A film of cleverly designed trickery and you're the fool
I suppose if you're willing to ignore about the subsequent twenty-nine minutes of Stormchasers's thirty-eight minute contents, then I suppose you'll be in for a fairly positive experience. The latter twenty-nine minutes of the film is a "making of" documentary that has director Greg MacGillivray and company showing you how him and the crew worked to capture the shots of tornadoes and monsoons that they did. While during this segment, you're likely expecting to see up close, tantalizing images of how the cast and crew risked their lives to capture the footage we just watched, disappointment will set in quickly when you realize that most of the crew pridefully tout the ample amounts of inauthentic sequences and reused footage, which was used throughout the film. Shots such as a plane experiencing turbulence, a monsoon occurring in India, and cramped scenes of a crowded passenger crew on an aircraft all involved some sort of rehearsed trickery to fool the audience due to fortunate circumstances or added intensity.
This disappoints immensely, and had this documentary been show subsequently or interwoven with the thirty-eight minute long Stormchasers, I'm convinced that it would've prompted a different reaction. The short film comes up a time when the IMAX theater was a brand new concept, boldly showcasing a larger, bolder sound, and enhanced resolution for the quintessential movie-going experience that made you a more engaged and attentive viewer. Stormchasers is one of the many documentaries that was released to showcase the medium and try and provide audience with science about things they would perhaps question in their daily life (this is also before The Weather Channel became a network for reality TV). Today, IMAX theaters continue to release these kind of exclusive documentaries, but on a much more sporadic, infrequent schedule.
Stormchasers allegedly opens by showing us a monsoon occurring in the middle of India, with villagers getting poured on and young children basking in the glory of persistent, ostensibly neverending rainfall. In the "Making of" documentary, however, we are told that India was experiencing one of their worst droughts in recent memory during the time of filming, leaving the crew no choice but to hire some local firefighters with monstrous hoses to drench the villagers and make it look like a monsoon was actually occurring. During a scene on a P-3 weather plane, where turbulence is rocking the aircraft back and forth, we see in the "making of" documentary that the crew was instructed when to act as if the plane was jostling them around and are told that the real turbulence of the airplane made you question how a plane could stay in tact during such violent conditions. My question - what happened was that footage? Did it get lost in the mail?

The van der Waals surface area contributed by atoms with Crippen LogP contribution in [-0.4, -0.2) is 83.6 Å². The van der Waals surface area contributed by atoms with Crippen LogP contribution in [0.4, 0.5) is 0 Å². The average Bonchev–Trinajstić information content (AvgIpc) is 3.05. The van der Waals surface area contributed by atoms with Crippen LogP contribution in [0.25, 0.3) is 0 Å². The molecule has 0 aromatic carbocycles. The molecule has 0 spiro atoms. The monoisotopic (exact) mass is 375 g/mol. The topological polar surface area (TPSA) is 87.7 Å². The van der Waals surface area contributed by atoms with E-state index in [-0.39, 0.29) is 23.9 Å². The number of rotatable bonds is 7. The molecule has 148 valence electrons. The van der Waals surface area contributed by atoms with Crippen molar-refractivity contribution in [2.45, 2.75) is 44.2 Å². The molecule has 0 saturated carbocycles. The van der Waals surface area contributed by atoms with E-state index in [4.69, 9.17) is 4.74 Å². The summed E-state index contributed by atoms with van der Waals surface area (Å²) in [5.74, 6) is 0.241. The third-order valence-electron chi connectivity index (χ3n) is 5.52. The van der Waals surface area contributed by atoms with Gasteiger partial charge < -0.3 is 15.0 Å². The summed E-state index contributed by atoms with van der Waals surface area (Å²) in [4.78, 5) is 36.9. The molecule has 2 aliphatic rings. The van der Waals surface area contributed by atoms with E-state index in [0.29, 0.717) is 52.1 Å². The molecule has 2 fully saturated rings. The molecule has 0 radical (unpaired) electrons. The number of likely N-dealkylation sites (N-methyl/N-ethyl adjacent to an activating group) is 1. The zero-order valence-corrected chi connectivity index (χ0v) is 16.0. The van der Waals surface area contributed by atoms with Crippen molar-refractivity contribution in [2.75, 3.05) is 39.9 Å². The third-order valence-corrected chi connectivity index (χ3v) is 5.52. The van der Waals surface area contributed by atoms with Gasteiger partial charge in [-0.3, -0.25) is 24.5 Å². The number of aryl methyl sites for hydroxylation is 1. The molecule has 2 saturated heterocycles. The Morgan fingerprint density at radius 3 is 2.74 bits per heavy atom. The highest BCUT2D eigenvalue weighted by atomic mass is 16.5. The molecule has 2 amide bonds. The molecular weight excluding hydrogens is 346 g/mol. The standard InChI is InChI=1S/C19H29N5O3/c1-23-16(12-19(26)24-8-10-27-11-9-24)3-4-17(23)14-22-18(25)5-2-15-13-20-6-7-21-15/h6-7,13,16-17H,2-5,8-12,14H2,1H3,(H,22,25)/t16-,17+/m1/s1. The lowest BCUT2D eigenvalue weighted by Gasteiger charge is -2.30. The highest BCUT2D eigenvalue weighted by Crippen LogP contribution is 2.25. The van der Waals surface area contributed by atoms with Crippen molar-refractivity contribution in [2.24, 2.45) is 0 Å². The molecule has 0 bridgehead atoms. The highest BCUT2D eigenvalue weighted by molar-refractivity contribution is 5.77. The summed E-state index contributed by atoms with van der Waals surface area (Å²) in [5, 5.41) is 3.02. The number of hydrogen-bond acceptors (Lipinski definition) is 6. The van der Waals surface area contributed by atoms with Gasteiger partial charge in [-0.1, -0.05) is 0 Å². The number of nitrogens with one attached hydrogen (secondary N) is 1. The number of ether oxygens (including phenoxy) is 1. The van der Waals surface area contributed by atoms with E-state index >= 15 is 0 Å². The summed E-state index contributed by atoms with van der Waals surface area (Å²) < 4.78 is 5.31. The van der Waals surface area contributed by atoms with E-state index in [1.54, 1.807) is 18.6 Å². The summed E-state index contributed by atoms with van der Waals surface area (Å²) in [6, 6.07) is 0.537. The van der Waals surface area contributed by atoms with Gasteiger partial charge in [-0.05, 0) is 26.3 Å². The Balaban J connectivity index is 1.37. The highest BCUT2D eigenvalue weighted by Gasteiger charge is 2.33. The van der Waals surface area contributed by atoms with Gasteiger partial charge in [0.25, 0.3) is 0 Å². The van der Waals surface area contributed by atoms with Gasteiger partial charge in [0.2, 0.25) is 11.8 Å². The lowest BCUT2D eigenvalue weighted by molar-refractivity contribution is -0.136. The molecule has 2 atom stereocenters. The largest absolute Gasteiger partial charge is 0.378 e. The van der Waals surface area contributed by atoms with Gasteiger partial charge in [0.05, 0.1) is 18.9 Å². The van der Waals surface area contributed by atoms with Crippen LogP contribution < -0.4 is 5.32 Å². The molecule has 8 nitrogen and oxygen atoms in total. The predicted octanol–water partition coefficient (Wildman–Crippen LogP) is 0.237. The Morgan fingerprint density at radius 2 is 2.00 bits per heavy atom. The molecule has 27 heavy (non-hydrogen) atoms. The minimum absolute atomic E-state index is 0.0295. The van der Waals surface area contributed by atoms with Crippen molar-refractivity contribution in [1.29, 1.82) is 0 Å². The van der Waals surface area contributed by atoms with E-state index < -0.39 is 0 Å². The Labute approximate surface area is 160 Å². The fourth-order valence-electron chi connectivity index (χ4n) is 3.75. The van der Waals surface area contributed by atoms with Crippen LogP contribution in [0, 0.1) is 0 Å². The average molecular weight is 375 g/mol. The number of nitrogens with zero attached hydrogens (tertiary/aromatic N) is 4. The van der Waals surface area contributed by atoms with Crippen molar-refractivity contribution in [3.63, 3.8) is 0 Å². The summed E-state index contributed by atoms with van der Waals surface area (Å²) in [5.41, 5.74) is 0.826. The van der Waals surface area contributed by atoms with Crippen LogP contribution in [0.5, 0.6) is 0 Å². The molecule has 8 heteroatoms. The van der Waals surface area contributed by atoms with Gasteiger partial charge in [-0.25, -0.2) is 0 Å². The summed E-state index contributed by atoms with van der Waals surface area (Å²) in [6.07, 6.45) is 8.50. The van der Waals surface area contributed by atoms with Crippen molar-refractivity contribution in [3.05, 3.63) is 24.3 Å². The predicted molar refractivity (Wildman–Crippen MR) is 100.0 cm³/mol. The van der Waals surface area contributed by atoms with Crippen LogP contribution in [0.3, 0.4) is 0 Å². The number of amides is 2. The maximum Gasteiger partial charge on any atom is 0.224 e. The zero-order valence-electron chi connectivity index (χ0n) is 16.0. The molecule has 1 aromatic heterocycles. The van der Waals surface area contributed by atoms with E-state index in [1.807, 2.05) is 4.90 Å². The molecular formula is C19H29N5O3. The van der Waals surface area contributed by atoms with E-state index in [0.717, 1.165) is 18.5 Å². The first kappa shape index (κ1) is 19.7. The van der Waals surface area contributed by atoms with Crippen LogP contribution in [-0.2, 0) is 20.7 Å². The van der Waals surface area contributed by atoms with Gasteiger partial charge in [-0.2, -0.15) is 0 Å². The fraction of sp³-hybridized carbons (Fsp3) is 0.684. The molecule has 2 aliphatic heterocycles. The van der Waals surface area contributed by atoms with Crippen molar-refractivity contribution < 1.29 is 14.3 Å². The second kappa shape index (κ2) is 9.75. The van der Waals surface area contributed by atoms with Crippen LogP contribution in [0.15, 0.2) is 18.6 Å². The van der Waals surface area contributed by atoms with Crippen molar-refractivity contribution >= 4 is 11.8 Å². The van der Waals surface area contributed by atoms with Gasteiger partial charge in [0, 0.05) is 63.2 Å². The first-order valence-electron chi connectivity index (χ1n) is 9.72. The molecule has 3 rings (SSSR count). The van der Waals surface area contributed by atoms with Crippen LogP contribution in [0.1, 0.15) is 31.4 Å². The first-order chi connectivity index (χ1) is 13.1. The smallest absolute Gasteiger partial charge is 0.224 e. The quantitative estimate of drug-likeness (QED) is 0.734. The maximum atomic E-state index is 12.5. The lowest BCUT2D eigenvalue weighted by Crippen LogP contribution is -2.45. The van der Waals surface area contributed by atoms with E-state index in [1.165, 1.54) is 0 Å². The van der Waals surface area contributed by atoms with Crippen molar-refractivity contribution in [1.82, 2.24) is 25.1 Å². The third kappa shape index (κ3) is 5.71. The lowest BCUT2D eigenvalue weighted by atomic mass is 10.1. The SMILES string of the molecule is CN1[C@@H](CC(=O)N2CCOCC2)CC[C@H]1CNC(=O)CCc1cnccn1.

Once this information is revealed, it's as if MacGillivray and company are less informing audiences about the perilous conditions of hurricanes, monsoons, and tornadoes and simply playing their audience for fools by using all sorts of on-camera trickery, disguising it as a tremendous, high-octane experience in high revolution when it's nothing more than phoniness. The selling point of the short is its inclusion of a real life tornado, which is enormous and allegedly (I will use this term quite a bit when discussing the short in the future) put the crew's life in danger. By the time we come to see this tornado, while the videography is clear and Kevin Williams' score gets us in the mood for some action, Stormchasers has already bored us on its own with its dry narration and mostly vanilla presentation, even if one doesn't know most of what their seeing is fake. This isn't a very exciting film, despite dealing with hair-raising subject matter, and the fact that it proudly notes its artificiality makes its existence all but unjustifiable.
Directed by: Greg MacGillivray.
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